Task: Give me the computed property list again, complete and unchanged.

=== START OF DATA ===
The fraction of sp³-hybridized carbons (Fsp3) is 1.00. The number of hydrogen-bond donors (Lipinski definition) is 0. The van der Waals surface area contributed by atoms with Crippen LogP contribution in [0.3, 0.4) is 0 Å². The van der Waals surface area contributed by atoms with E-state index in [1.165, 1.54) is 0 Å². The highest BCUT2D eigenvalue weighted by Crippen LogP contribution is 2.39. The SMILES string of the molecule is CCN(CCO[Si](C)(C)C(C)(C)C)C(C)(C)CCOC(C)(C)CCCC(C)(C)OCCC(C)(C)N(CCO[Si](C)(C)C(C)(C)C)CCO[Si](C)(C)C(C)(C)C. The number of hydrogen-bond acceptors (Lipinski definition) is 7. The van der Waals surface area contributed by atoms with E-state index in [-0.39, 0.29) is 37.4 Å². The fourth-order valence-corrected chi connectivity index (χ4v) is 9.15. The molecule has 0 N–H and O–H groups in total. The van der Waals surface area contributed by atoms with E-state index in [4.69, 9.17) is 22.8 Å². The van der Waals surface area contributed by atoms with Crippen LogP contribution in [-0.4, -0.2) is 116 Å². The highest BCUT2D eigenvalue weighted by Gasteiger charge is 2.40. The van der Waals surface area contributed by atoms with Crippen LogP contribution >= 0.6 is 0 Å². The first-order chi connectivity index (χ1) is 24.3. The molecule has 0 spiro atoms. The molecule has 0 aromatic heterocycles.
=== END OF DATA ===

The fraction of sp³-hybridized carbons (Fsp3) is 1.00. The number of hydrogen-bond donors (Lipinski definition) is 0. The van der Waals surface area contributed by atoms with Crippen LogP contribution in [0.3, 0.4) is 0 Å². The van der Waals surface area contributed by atoms with E-state index in [1.165, 1.54) is 0 Å². The highest BCUT2D eigenvalue weighted by Crippen LogP contribution is 2.39. The SMILES string of the molecule is CCN(CCO[Si](C)(C)C(C)(C)C)C(C)(C)CCOC(C)(C)CCCC(C)(C)OCCC(C)(C)N(CCO[Si](C)(C)C(C)(C)C)CCO[Si](C)(C)C(C)(C)C. The number of hydrogen-bond acceptors (Lipinski definition) is 7. The van der Waals surface area contributed by atoms with E-state index in [-0.39, 0.29) is 37.4 Å². The fourth-order valence-corrected chi connectivity index (χ4v) is 9.15. The molecule has 0 N–H and O–H groups in total. The van der Waals surface area contributed by atoms with E-state index in [4.69, 9.17) is 22.8 Å². The van der Waals surface area contributed by atoms with Crippen LogP contribution in [-0.4, -0.2) is 116 Å². The highest BCUT2D eigenvalue weighted by Gasteiger charge is 2.40. The van der Waals surface area contributed by atoms with Crippen LogP contribution >= 0.6 is 0 Å². The first-order chi connectivity index (χ1) is 24.3. The molecule has 0 spiro atoms. The molecule has 0 aromatic heterocycles.